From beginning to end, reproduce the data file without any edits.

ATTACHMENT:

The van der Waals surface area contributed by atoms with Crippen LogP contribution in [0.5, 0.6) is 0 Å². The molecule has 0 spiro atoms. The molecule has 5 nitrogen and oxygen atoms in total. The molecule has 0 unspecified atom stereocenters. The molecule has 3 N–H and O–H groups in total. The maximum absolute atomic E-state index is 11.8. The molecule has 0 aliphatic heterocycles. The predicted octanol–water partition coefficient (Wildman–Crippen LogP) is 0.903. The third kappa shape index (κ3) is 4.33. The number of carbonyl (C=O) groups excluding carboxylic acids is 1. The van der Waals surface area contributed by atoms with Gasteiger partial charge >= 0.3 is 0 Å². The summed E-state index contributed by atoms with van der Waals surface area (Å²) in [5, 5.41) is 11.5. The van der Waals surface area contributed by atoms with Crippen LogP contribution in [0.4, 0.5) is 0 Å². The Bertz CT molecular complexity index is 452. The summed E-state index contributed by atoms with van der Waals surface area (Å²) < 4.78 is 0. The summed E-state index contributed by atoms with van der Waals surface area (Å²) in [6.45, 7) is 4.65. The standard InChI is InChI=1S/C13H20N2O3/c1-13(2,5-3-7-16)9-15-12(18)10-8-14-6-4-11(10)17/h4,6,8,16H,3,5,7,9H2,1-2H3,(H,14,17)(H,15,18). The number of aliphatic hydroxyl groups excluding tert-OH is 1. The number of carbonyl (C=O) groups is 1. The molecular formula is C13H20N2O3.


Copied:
The van der Waals surface area contributed by atoms with Crippen LogP contribution in [0.5, 0.6) is 0 Å². The molecule has 0 spiro atoms. The molecule has 5 nitrogen and oxygen atoms in total. The molecule has 0 unspecified atom stereocenters. The molecule has 3 N–H and O–H groups in total. The maximum absolute atomic E-state index is 11.8. The molecule has 0 aliphatic heterocycles. The predicted octanol–water partition coefficient (Wildman–Crippen LogP) is 0.903. The third kappa shape index (κ3) is 4.33. The number of carbonyl (C=O) groups excluding carboxylic acids is 1. The van der Waals surface area contributed by atoms with Gasteiger partial charge >= 0.3 is 0 Å². The summed E-state index contributed by atoms with van der Waals surface area (Å²) in [5, 5.41) is 11.5. The van der Waals surface area contributed by atoms with Crippen LogP contribution in [0.4, 0.5) is 0 Å². The Bertz CT molecular complexity index is 452. The summed E-state index contributed by atoms with van der Waals surface area (Å²) < 4.78 is 0. The summed E-state index contributed by atoms with van der Waals surface area (Å²) in [6.45, 7) is 4.65. The standard InChI is InChI=1S/C13H20N2O3/c1-13(2,5-3-7-16)9-15-12(18)10-8-14-6-4-11(10)17/h4,6,8,16H,3,5,7,9H2,1-2H3,(H,14,17)(H,15,18). The number of aliphatic hydroxyl groups excluding tert-OH is 1. The number of carbonyl (C=O) groups is 1. The molecular formula is C13H20N2O3.